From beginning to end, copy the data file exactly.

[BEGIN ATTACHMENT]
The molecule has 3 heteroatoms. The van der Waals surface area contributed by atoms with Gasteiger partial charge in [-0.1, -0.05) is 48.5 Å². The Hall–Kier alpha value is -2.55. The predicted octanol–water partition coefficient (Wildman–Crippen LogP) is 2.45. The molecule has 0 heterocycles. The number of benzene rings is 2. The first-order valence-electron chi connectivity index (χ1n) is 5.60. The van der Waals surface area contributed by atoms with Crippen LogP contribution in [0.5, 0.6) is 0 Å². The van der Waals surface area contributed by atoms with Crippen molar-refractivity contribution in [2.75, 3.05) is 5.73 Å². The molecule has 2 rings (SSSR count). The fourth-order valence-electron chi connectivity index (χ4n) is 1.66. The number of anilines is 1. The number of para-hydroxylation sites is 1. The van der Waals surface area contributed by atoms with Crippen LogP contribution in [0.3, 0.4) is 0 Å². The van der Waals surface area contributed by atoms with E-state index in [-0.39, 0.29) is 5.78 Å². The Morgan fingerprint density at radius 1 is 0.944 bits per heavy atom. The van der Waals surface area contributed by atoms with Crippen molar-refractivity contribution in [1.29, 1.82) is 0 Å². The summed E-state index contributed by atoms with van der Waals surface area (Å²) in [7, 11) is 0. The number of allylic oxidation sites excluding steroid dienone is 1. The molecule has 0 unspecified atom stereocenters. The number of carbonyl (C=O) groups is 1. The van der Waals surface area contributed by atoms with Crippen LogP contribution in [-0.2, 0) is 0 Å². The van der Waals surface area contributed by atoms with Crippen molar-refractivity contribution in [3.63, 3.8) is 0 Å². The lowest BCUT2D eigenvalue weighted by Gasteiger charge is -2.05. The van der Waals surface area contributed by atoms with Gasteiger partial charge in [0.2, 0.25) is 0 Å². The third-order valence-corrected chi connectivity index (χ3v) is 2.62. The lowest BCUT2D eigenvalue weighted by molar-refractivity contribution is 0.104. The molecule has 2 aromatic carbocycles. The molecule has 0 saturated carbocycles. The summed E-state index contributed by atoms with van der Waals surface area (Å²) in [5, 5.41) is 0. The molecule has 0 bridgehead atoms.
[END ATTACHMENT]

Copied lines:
The molecule has 3 heteroatoms. The van der Waals surface area contributed by atoms with Gasteiger partial charge in [-0.1, -0.05) is 48.5 Å². The Hall–Kier alpha value is -2.55. The predicted octanol–water partition coefficient (Wildman–Crippen LogP) is 2.45. The molecule has 0 heterocycles. The number of benzene rings is 2. The first-order valence-electron chi connectivity index (χ1n) is 5.60. The van der Waals surface area contributed by atoms with Crippen LogP contribution in [0.5, 0.6) is 0 Å². The van der Waals surface area contributed by atoms with Crippen molar-refractivity contribution in [2.75, 3.05) is 5.73 Å². The molecule has 2 rings (SSSR count). The fourth-order valence-electron chi connectivity index (χ4n) is 1.66. The number of anilines is 1. The number of para-hydroxylation sites is 1. The van der Waals surface area contributed by atoms with Crippen LogP contribution in [0.3, 0.4) is 0 Å². The van der Waals surface area contributed by atoms with E-state index in [-0.39, 0.29) is 5.78 Å². The Morgan fingerprint density at radius 1 is 0.944 bits per heavy atom. The van der Waals surface area contributed by atoms with Crippen molar-refractivity contribution in [1.29, 1.82) is 0 Å². The summed E-state index contributed by atoms with van der Waals surface area (Å²) in [7, 11) is 0. The number of allylic oxidation sites excluding steroid dienone is 1. The molecule has 0 unspecified atom stereocenters. The number of carbonyl (C=O) groups is 1. The van der Waals surface area contributed by atoms with Crippen LogP contribution in [-0.2, 0) is 0 Å². The van der Waals surface area contributed by atoms with Crippen molar-refractivity contribution in [3.63, 3.8) is 0 Å². The lowest BCUT2D eigenvalue weighted by Gasteiger charge is -2.05. The van der Waals surface area contributed by atoms with Gasteiger partial charge in [0.2, 0.25) is 0 Å². The third-order valence-corrected chi connectivity index (χ3v) is 2.62. The lowest BCUT2D eigenvalue weighted by molar-refractivity contribution is 0.104. The molecule has 2 aromatic carbocycles. The molecule has 0 saturated carbocycles. The summed E-state index contributed by atoms with van der Waals surface area (Å²) in [5, 5.41) is 0. The molecule has 0 bridgehead atoms.